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48 hours: Winging it in Vientiane

48 hours: Winging it in Vientiane

48 hours: Winging it in Vientiane

My first impression of Vientiane?

Dust. Dirt. Dry. Barren.

Vientiane was warm for winter, with no oasis of lush vegetation to seduce the eyes. I had just spent a horribly restless night on my overnight train , crossing the border from Thailand into Laos.  I was wanting to be impressed..

When I arrived at the Laotian capital, I was still waiting. If there’s a visible beauty to the city of Vientiane, it may take time to find. I had 48 hours and I was winging it solo with Vientiane.

Tuk-tuk once… but seldom twice.

While Vientiane wasn’t a tropical Disneyland for my tourist itinerary, there’s still a laid-back and friendly disposition to her which makes her appealing.

“Tuk-tuk?”  The cab driver asks, smiling and hanging out beside his three-wheeled ride.

“No.” I say flashing a wink back. And that’s it. The driver nods. Laotian drivers won’t chase you down.

For the frazzled and jaded traveler, defense mechanisms on high and expecting the hard sell of tuk-tuk drivers, Laos presents a leisurely shade of relief.

Vientiane is an easy city to wing it solo.

Initially I didn’t know what to expect of Laos; most budget hotels can’t be book online. However, the backpacker area teems with guesthouses, restaurants and bars, which makes finding a bed easy.

Just fresh from crossing the border on foot and hopping a taxi with two other female travelers, I had to think quickly about where to be dropped. The women were booked at a “hotel”. I didn’t  want to have to afford one. So, I whipped open my Lonely Planet, picked a name which sounded nice and showed it to the driver! Mixay Guesthouse (read my reviews of budget stays in Laos) was that name and at 9AM, I was one of the first arrivals to nab one of their last spots!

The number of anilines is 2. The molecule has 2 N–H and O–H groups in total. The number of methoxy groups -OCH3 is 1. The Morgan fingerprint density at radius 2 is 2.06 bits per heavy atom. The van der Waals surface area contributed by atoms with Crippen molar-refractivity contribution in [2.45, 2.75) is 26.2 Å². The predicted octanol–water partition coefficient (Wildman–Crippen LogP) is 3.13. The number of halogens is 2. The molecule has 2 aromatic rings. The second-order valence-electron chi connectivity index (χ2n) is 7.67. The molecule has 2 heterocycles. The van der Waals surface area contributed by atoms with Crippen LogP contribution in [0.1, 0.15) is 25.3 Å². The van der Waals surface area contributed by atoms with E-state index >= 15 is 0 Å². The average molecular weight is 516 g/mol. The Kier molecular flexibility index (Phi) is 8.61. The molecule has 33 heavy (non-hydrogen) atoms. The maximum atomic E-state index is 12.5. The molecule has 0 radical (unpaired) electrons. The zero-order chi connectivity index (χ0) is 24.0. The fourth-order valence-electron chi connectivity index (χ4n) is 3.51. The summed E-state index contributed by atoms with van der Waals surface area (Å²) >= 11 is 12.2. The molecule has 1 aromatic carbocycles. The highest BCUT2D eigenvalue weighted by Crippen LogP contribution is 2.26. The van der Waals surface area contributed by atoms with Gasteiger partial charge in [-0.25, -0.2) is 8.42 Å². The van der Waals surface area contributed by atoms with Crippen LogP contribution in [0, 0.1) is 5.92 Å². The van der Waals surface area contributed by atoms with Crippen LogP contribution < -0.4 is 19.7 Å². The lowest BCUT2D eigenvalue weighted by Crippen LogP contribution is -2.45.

I got a dorm bed with shared bathroom and I didn’t regret it. The place was perfectly commendable. While the façade didn’t initially, coo to me, the place was vigilantly clean, transportation booking could be done at the front desk and an amazing breakfast was included. Cost? 50,000 kip/night! (approx $6-7 USD). If you don’t mind sharing a room with three other people, the bargain is unbeatable.

What to do and see in Vientiane in 48 hours?

Vientiane is still “country” at heart and there’s not a whole lot of things going on. Subtle cultural quirks may raise an occasional brow, but after two days of exploring the city on foot I found myself wondering what left there was to do and see in Vientiane.

48 hours in the streets of Vientiane
locals getting nails done in outdoor “salons”


#1.  Visit the night bazaar

It’s a small open air market in a parking lot about a block long. Here, you’ll find a lot of Laotian food stalls and locals going down the walk drooling to their favorite flavors. At the very end is a little carnival area of game booths and a ferris wheel. It was this market that I found foreign food a bit of a struggle and I’ll boldly admit that I know absolutely nothing about Laotian food.  Here’s some tips about Eating Street food. Sometimes they work and sometimes they don’t.

How do you eat Laotian food?
Small market fair at the night bazaar in Vientiane

#2. Shop at Lalit Sao market

Lalit Sao market is Vientiane’s shopping mall. I’m not into shopping so I didn’t explore it to the end. It’s got stalls and stalls of shops dealing anything from bags, shoes, clothes, even whiskey with scorpions in them!

lalit sao market, shopping in Vientiane